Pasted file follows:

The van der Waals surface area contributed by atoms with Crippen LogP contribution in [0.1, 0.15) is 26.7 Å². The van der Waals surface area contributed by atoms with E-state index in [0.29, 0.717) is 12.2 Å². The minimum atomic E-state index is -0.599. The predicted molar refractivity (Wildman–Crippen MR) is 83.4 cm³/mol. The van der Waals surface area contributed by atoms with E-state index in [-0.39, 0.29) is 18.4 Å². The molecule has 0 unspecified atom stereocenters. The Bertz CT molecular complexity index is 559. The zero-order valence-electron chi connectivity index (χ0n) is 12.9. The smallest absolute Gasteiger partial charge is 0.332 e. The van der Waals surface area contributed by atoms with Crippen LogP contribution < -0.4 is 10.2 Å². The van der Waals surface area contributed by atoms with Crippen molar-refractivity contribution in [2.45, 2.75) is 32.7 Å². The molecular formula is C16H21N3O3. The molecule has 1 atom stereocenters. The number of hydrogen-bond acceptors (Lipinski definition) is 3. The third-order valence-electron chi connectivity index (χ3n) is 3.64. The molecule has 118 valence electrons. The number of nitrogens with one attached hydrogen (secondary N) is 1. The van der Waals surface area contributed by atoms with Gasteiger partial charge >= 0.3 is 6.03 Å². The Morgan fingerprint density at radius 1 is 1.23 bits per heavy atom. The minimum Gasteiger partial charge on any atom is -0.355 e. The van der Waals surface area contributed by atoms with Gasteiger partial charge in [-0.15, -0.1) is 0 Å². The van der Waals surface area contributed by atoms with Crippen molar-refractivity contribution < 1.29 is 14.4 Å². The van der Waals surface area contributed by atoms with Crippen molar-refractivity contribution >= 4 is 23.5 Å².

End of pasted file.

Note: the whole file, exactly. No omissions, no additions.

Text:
The van der Waals surface area contributed by atoms with Crippen LogP contribution in [0.1, 0.15) is 26.7 Å². The van der Waals surface area contributed by atoms with E-state index in [0.29, 0.717) is 12.2 Å². The minimum atomic E-state index is -0.599. The predicted molar refractivity (Wildman–Crippen MR) is 83.4 cm³/mol. The van der Waals surface area contributed by atoms with E-state index in [-0.39, 0.29) is 18.4 Å². The molecule has 0 unspecified atom stereocenters. The Bertz CT molecular complexity index is 559. The zero-order valence-electron chi connectivity index (χ0n) is 12.9. The smallest absolute Gasteiger partial charge is 0.332 e. The van der Waals surface area contributed by atoms with Crippen LogP contribution < -0.4 is 10.2 Å². The van der Waals surface area contributed by atoms with Crippen molar-refractivity contribution in [2.45, 2.75) is 32.7 Å². The molecular formula is C16H21N3O3. The molecule has 1 atom stereocenters. The number of hydrogen-bond acceptors (Lipinski definition) is 3. The third-order valence-electron chi connectivity index (χ3n) is 3.64. The molecule has 118 valence electrons. The number of nitrogens with one attached hydrogen (secondary N) is 1. The van der Waals surface area contributed by atoms with Gasteiger partial charge >= 0.3 is 6.03 Å². The Morgan fingerprint density at radius 1 is 1.23 bits per heavy atom. The minimum Gasteiger partial charge on any atom is -0.355 e. The van der Waals surface area contributed by atoms with Gasteiger partial charge in [-0.15, -0.1) is 0 Å². The van der Waals surface area contributed by atoms with Crippen molar-refractivity contribution < 1.29 is 14.4 Å². The van der Waals surface area contributed by atoms with Crippen molar-refractivity contribution >= 4 is 23.5 Å².